During my first year at a university, I lived in a single room in the dorm. The girls on my hall were fun, but at the end of the day I needed my own space where I could do my homework and play my Frank Sinatra albums.
Still, when the opportunity came to pledge a sorority, I seized it. I thought it was a chance to change my shy, serious self into one of those popular girls—the ones who were gregarious and social and attractive to boys. My friends thought I was crazy.
But I ignored their warnings and moved into the sorority house where I had two lively roommates who stayed up late every night. I was up late, too, but not at parties. I couldn’t sleep, consumed by anxiety and afraid of flunking out. How could I have made such a terrible mistake?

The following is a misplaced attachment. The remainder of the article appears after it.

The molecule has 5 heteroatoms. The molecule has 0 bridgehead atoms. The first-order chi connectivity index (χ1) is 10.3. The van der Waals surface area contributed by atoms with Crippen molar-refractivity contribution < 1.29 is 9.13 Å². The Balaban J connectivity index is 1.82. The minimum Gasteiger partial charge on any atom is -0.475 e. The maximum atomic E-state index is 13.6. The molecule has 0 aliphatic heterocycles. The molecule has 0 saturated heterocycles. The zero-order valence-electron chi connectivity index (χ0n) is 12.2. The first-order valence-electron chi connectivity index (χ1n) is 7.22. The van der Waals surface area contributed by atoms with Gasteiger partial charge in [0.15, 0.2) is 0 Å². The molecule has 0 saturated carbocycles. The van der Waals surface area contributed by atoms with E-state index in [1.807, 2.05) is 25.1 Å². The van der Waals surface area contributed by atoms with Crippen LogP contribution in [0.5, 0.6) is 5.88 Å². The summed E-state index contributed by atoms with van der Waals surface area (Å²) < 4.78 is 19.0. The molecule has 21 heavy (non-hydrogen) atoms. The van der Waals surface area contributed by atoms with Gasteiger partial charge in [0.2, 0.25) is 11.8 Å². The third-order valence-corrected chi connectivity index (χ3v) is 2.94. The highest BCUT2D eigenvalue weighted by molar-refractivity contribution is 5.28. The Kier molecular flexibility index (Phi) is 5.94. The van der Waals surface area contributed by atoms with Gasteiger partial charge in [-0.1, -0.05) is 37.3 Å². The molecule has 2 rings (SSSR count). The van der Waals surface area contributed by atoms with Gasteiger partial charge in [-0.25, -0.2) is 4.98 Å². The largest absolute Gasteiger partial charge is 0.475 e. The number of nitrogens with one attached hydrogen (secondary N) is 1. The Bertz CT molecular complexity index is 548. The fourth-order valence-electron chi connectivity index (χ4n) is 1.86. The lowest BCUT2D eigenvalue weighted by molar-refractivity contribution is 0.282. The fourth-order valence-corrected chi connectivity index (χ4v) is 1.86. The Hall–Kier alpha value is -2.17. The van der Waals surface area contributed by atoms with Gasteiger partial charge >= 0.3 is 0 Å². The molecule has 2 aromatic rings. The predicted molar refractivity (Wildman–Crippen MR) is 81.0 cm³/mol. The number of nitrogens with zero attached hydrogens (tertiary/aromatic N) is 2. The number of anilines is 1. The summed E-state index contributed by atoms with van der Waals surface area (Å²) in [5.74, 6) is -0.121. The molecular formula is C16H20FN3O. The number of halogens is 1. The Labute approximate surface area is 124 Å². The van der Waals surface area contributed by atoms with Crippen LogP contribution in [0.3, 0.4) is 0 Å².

I thought I could change myself by some kind of osmosis, as if by being adjacent to people who were different than I was, I could become them. It didn’t work, of course. I eventually made a place for myself in the sorority house, but I’m still that same shy, serious person who was never one of the popular girls.
And it’s okay, really. Most of the time.